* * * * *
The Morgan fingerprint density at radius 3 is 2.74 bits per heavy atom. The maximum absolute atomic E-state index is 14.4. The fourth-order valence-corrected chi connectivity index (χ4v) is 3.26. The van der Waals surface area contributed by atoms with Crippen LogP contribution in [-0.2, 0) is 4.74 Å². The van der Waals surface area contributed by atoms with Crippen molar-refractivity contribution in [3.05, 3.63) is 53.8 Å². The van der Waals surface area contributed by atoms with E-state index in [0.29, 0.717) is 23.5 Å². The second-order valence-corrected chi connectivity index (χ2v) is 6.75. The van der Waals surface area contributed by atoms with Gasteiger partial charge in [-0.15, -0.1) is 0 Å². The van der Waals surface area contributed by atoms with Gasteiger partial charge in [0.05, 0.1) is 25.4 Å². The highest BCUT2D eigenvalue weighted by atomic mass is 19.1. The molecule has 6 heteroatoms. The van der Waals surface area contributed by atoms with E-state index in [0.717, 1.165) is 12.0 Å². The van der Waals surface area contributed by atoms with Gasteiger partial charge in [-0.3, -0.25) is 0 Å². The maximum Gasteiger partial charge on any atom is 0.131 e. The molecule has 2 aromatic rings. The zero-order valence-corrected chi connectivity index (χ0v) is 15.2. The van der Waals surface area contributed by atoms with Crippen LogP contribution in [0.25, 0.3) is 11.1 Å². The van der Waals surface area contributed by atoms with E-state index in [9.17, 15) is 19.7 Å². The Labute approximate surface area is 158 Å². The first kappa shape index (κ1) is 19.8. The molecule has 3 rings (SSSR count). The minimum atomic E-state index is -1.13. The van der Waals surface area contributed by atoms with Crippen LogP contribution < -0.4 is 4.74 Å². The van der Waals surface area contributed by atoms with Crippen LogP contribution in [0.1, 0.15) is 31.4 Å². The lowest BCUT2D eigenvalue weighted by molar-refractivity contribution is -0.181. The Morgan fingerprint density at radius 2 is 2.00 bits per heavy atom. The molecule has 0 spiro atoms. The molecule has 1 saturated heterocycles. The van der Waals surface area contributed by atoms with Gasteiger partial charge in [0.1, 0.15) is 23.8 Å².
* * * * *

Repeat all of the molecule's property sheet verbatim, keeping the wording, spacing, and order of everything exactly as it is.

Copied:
The Morgan fingerprint density at radius 3 is 2.74 bits per heavy atom. The maximum absolute atomic E-state index is 14.4. The fourth-order valence-corrected chi connectivity index (χ4v) is 3.26. The van der Waals surface area contributed by atoms with Crippen LogP contribution in [-0.2, 0) is 4.74 Å². The van der Waals surface area contributed by atoms with Crippen molar-refractivity contribution in [3.05, 3.63) is 53.8 Å². The van der Waals surface area contributed by atoms with E-state index in [0.29, 0.717) is 23.5 Å². The second-order valence-corrected chi connectivity index (χ2v) is 6.75. The van der Waals surface area contributed by atoms with Gasteiger partial charge in [-0.15, -0.1) is 0 Å². The van der Waals surface area contributed by atoms with Gasteiger partial charge in [0.05, 0.1) is 25.4 Å². The highest BCUT2D eigenvalue weighted by atomic mass is 19.1. The molecule has 6 heteroatoms. The van der Waals surface area contributed by atoms with E-state index in [0.717, 1.165) is 12.0 Å². The van der Waals surface area contributed by atoms with Gasteiger partial charge in [-0.3, -0.25) is 0 Å². The maximum Gasteiger partial charge on any atom is 0.131 e. The molecule has 2 aromatic rings. The zero-order valence-corrected chi connectivity index (χ0v) is 15.2. The van der Waals surface area contributed by atoms with Crippen LogP contribution in [0.25, 0.3) is 11.1 Å². The van der Waals surface area contributed by atoms with E-state index in [9.17, 15) is 19.7 Å². The Labute approximate surface area is 158 Å². The first kappa shape index (κ1) is 19.8. The molecule has 3 rings (SSSR count). The minimum atomic E-state index is -1.13. The van der Waals surface area contributed by atoms with Crippen LogP contribution < -0.4 is 4.74 Å². The van der Waals surface area contributed by atoms with Crippen LogP contribution in [0.1, 0.15) is 31.4 Å². The lowest BCUT2D eigenvalue weighted by molar-refractivity contribution is -0.181. The Morgan fingerprint density at radius 2 is 2.00 bits per heavy atom. The molecule has 0 spiro atoms. The molecule has 1 saturated heterocycles. The van der Waals surface area contributed by atoms with Gasteiger partial charge in [0.1, 0.15) is 23.8 Å².